“And as [Jesus] was setting out on his journey, a man ran up and knelt before him and asked him, “Good Teacher, what must I do to inherit eternal life?” 18 And Jesus said to him, “Why do you call me good? No one is good except God alone. 19 You know the commandments: ‘Do not murder, Do not commit adultery, Do not steal, Do not bear false witness, Do not defraud, Honor your father and mother.’” 20 And he said to him, “Teacher, all these I have kept from my youth.” 21 And Jesus, looking at him, loved him, and said to him, “You lack one thing: go, sell all that you have and give to the poor, and you will have treasure in heaven; and come, follow me.” 22 Disheartened by the saying, he went away sorrowful, for he had great possessions.” (Mark 10:17-22)
The rich young man that Jesus asked to give away all his possessions was sad that Jesus told him that. He loved the world too much and Jesus too little. He probably thought to himself, “but I need these things.” Indeed, even a rich man in Jesus’ time was convinced by the world that he was poor.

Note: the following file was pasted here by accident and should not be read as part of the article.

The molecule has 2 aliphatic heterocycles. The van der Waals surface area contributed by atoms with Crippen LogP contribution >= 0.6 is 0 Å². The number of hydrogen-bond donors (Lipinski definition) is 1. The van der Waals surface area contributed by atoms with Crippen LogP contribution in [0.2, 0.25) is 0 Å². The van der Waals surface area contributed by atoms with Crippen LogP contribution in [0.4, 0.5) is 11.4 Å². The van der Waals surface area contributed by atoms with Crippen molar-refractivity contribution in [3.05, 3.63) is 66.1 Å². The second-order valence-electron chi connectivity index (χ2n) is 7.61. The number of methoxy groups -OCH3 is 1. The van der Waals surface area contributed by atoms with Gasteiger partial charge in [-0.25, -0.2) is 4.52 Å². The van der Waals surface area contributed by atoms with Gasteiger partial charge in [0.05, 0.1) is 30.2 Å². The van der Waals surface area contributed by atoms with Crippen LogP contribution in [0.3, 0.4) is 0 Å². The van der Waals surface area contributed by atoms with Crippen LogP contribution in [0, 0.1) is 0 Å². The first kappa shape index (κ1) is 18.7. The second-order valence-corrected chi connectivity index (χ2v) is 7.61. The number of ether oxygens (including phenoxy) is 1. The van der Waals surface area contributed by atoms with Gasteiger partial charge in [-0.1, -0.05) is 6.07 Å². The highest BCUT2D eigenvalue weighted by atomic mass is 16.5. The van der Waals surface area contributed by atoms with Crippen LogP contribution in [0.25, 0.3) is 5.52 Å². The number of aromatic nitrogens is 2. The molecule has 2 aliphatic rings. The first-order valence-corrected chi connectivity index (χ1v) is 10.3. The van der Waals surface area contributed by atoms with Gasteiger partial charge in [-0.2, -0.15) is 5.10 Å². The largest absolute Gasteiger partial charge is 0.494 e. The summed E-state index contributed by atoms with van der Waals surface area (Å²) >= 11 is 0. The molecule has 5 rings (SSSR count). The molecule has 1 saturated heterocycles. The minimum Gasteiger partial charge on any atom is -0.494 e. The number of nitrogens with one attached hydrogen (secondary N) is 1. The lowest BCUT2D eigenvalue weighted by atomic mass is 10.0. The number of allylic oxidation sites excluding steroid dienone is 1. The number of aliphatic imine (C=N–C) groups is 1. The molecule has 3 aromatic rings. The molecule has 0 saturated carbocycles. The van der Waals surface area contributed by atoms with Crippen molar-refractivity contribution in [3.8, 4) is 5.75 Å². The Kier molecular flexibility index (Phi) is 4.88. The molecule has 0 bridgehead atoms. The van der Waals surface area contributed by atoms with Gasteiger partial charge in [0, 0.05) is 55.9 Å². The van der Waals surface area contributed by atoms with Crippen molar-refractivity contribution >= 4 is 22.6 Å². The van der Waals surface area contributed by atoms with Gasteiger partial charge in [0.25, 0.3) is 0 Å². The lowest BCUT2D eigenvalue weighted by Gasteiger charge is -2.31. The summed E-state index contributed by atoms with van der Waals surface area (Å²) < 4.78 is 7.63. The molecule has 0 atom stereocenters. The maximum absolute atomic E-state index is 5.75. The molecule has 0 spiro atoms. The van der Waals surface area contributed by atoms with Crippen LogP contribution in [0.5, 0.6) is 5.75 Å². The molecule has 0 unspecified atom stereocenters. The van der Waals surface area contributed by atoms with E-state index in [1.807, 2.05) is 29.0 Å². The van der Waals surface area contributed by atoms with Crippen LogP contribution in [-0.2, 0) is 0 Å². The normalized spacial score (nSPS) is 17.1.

But did you see that note that Mark made in that passage? “And Jesus, looking at him, loved him, and said to him, ‘you lack one thing.'”
Jesus didn’t seek to destroy the life of this rich young man. He loved him, and saw that he was suffering from his moral poverty. He was chained to the things that he owned. Jesus asked him to give them away to set him free.
See, the burden of the rich isn’t really a burden at all. It is that, by giving and loving others with your money, time, and kindness, you experience the true joy that can only be found in Christ.